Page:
Scotties are unfortunately not known for their tolerance with children; while individual dogs (obviously) vary, this dog hasn't been habituated to the *constant* movement, noise and "displacement" children cause. He's clearly showing that he does feel displaced (obviously, the grandchildren ARE going to get more attention than the dogs while they are visiting!)

    What I would do is start asserting your dominance (you MUST be the pack leader, but most of us who have dogs as pets, without a clear need for them to obey instantly, often let a lot of little things slide, so the dog starts believing they're the boss) without the kids there. This means YOU go through doors first (make the dog sit and stay - I use "wait", as mentioned above- and only after you are well past the doorway, do you call them through).

    Food doesn't get put down until the dog "earns" it by sitting or laying down on command.. and they must stay in the sit or down until you release them. If you are used to feeding the dogs at the same time you eat (a common practice, to keep the dogs from "pestering" you at mealtime), STOP. Humans eat first... the dogs are then fed afterwards. This establishes you as the benevolent leader, from which all good things come- or don't come, if they aren't properly submissive.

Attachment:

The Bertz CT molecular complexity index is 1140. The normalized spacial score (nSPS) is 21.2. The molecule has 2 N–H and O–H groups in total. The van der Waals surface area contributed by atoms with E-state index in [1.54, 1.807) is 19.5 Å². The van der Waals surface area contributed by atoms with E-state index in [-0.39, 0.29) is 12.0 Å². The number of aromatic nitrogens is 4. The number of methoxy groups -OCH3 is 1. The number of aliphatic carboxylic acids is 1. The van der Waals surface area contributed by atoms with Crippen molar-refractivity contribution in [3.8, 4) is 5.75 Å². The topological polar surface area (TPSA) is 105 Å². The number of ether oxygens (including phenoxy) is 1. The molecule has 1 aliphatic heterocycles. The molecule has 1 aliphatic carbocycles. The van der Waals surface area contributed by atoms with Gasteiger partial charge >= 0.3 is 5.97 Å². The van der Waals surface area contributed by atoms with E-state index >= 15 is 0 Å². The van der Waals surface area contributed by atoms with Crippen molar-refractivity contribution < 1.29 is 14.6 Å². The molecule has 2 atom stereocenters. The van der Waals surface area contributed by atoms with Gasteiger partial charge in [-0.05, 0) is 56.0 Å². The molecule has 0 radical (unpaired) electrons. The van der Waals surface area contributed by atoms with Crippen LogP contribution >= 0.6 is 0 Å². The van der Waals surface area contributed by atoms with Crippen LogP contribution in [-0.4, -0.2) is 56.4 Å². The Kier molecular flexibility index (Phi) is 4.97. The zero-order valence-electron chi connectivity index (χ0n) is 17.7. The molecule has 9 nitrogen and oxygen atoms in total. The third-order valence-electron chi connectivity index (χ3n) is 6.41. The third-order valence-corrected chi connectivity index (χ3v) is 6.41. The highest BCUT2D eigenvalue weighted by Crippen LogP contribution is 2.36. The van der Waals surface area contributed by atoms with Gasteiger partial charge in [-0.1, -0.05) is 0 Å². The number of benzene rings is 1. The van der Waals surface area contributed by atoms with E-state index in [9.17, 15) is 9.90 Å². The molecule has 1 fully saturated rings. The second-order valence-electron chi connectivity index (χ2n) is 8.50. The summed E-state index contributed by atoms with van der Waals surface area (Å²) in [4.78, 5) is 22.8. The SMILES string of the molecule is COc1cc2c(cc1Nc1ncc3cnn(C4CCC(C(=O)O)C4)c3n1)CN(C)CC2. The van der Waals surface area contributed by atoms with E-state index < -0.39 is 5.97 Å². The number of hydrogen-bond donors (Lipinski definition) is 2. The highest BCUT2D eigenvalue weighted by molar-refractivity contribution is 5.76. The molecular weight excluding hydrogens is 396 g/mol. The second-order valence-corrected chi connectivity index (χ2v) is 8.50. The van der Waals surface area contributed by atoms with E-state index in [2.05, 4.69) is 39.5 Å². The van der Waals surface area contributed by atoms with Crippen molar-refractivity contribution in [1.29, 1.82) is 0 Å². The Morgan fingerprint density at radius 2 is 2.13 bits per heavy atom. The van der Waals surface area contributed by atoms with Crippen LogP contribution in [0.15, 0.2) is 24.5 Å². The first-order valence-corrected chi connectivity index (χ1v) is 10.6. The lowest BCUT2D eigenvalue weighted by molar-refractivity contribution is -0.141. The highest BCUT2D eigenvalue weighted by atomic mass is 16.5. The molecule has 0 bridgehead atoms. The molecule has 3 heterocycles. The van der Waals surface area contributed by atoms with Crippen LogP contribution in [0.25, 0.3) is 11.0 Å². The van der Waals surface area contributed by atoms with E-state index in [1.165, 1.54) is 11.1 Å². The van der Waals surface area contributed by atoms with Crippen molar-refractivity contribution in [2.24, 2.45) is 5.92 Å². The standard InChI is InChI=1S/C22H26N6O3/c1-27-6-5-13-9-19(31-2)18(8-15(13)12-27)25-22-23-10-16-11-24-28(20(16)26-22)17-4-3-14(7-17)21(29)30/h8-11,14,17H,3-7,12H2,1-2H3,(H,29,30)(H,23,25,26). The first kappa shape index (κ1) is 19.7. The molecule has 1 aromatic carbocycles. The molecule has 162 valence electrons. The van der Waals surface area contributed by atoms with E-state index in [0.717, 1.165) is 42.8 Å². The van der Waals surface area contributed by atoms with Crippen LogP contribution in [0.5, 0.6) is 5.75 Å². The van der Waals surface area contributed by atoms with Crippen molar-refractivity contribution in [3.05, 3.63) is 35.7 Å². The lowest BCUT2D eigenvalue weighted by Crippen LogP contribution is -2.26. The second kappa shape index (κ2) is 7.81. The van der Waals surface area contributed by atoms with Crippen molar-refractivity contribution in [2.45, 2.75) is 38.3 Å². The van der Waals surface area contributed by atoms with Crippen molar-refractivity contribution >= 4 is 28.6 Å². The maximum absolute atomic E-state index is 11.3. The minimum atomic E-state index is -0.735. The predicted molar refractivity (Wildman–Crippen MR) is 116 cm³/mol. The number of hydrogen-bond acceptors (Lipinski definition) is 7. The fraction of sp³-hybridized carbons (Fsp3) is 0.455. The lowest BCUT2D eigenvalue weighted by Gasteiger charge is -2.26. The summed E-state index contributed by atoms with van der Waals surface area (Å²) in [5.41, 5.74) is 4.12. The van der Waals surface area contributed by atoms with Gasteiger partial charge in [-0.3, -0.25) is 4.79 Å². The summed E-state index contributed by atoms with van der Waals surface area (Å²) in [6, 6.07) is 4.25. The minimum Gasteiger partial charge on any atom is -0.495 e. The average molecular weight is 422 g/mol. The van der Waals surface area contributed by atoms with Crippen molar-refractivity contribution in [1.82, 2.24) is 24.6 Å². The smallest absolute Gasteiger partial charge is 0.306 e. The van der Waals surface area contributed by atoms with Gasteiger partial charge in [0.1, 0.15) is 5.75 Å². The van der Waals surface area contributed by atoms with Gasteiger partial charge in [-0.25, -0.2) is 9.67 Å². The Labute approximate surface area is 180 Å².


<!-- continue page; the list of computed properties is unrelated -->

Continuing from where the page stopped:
If you're already doing this, and the dog is just grumpy, I apologize- but I know how easy it is to get "sloppy" in the pack hierarchy, especially when there seems to be no harm in it.

    We currently have a pack of four dogs, and it's been highly instructive to watch how the adult dogs (including two who are barely out of puppyhood themselves, at 18 months old) dominate the pup (going on 4 months)... even if they aren't hungry, when I put food down for him, they immediately physically drive him away from the food and eat a few bites; he's only allowed to eat after they are "done"! (and they will physically force him to the ground and stand on him if he "dares" try to sneak a bite!)

    The same thing goes on when I let the mostly-outdoor dogs in the house; Dixie, the English Shepherd bitch is the only true house dog, but the others are let in daily for anywhere from a few minutes to several hours, for socialization, training in house manners, and, in the case of the pup, potty training) EVERY TIME- even though they all may have been playing happily and apparently as equals outdoors five minutes earlier- Dixie will have all three of the outside dogs dominated and on their backs... after which they all get along just fine!